From NSDL Materials Digital Library Wiki
Jump to: navigation, search

The Lagrangian of a dynamical system is defined as the Kinetic Energy T minus the Potential Energy U, or

 \bold L = \bold T -\bold U .

To acquire equations of motion for a dynamical system, one simply computes the Lagrange Equation,

{\partial{L}\over \partial q_i} = {\mathrm{d} \over \mathrm{d}t}{\partial{L}\over \partial{\dot{q_i}}}.

for each generalized coordinate qi. When qi = ri (i.e. the generalized coordinates are simply the Cartesian coordinates), Lagrange's equations reduce to Newton's second law.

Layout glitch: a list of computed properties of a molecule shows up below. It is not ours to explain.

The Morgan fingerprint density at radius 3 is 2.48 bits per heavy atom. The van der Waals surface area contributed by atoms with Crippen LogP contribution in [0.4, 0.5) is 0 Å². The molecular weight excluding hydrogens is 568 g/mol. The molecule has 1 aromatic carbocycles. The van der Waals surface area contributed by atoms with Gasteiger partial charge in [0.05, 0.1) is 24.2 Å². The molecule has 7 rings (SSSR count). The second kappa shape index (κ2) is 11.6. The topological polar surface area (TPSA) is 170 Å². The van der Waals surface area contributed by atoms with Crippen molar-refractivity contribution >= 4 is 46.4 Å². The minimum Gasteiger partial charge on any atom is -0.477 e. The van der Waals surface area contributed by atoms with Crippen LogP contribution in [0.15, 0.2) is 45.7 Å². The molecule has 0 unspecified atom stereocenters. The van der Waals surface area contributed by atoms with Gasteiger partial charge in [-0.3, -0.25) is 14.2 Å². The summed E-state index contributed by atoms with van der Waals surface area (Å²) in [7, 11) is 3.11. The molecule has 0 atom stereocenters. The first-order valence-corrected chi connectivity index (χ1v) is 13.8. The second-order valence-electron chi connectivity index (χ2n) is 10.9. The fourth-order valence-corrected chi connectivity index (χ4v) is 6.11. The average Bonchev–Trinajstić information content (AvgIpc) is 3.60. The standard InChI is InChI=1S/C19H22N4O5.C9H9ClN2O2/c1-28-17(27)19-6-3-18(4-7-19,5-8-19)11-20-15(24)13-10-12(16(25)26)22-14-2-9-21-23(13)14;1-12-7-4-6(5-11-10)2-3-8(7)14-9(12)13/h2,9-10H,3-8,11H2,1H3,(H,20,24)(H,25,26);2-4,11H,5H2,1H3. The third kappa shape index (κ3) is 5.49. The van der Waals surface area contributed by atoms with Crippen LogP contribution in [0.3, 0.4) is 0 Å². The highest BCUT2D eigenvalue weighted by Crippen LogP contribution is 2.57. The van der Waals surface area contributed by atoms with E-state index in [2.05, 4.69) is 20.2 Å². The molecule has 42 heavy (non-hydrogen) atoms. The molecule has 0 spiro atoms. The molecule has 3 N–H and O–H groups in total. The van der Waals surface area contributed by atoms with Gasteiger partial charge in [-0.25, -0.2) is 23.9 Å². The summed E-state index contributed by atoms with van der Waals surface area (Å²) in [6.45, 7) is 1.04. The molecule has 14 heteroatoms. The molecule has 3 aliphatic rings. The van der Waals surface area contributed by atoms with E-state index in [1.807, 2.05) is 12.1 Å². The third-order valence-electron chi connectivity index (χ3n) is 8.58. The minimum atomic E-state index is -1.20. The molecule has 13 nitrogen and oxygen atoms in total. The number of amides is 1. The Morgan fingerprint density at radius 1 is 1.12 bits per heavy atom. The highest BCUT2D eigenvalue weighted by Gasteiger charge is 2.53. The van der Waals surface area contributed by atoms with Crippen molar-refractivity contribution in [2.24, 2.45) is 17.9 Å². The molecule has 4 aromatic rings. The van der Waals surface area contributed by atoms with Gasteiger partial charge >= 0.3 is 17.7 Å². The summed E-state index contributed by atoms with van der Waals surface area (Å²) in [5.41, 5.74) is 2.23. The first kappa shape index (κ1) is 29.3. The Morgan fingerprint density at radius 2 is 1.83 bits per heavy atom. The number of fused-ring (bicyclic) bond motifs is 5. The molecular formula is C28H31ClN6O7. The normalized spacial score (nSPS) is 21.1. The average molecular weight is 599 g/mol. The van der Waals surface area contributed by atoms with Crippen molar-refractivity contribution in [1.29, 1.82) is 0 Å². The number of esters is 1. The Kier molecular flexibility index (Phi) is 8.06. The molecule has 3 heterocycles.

The n generalized coordinates are the coordinates associated with the n degrees of freedom of the system. For example,

  • The rotation angles θ1 and θ2 in a double pendulum system
  • The 3N spatial coordinates for N particles in three-dimensional space
  • The 6N spatial plus rotational coordinates for N rigid bodies in three-dimensional space
  • The θ and φ of a particle confined to the surface of a sphere
Personal tools